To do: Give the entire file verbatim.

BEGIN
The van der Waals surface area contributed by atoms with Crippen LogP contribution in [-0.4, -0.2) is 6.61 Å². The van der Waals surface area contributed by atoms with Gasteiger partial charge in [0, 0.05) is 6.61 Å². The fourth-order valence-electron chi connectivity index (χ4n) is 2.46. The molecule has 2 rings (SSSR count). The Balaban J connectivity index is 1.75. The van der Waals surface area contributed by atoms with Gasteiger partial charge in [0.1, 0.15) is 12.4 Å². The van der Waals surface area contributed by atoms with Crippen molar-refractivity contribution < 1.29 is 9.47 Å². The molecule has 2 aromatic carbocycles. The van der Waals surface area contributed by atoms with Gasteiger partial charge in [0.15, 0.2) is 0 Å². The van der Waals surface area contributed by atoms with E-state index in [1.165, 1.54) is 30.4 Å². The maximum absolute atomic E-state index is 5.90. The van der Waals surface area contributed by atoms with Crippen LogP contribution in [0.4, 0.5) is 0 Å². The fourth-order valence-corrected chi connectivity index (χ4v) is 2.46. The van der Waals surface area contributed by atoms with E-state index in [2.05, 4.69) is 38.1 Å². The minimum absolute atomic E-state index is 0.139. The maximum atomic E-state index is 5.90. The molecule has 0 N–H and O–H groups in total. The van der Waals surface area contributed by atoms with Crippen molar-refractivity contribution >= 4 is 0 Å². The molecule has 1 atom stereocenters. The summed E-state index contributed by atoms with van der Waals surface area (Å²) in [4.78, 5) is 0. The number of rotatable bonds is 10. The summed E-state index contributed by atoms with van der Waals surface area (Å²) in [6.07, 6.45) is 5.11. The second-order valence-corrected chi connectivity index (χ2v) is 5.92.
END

The van der Waals surface area contributed by atoms with Crippen LogP contribution in [-0.4, -0.2) is 6.61 Å². The van der Waals surface area contributed by atoms with Gasteiger partial charge in [0, 0.05) is 6.61 Å². The fourth-order valence-electron chi connectivity index (χ4n) is 2.46. The molecule has 2 rings (SSSR count). The Balaban J connectivity index is 1.75. The van der Waals surface area contributed by atoms with Gasteiger partial charge in [0.1, 0.15) is 12.4 Å². The van der Waals surface area contributed by atoms with Crippen molar-refractivity contribution < 1.29 is 9.47 Å². The molecule has 2 aromatic carbocycles. The van der Waals surface area contributed by atoms with Gasteiger partial charge in [0.15, 0.2) is 0 Å². The van der Waals surface area contributed by atoms with E-state index in [1.165, 1.54) is 30.4 Å². The maximum absolute atomic E-state index is 5.90. The van der Waals surface area contributed by atoms with Crippen LogP contribution in [0.4, 0.5) is 0 Å². The fourth-order valence-corrected chi connectivity index (χ4v) is 2.46. The van der Waals surface area contributed by atoms with E-state index in [2.05, 4.69) is 38.1 Å². The minimum absolute atomic E-state index is 0.139. The maximum atomic E-state index is 5.90. The molecule has 0 N–H and O–H groups in total. The van der Waals surface area contributed by atoms with Crippen molar-refractivity contribution >= 4 is 0 Å². The molecule has 1 atom stereocenters. The summed E-state index contributed by atoms with van der Waals surface area (Å²) in [4.78, 5) is 0. The number of rotatable bonds is 10. The summed E-state index contributed by atoms with van der Waals surface area (Å²) in [6.07, 6.45) is 5.11. The second-order valence-corrected chi connectivity index (χ2v) is 5.92.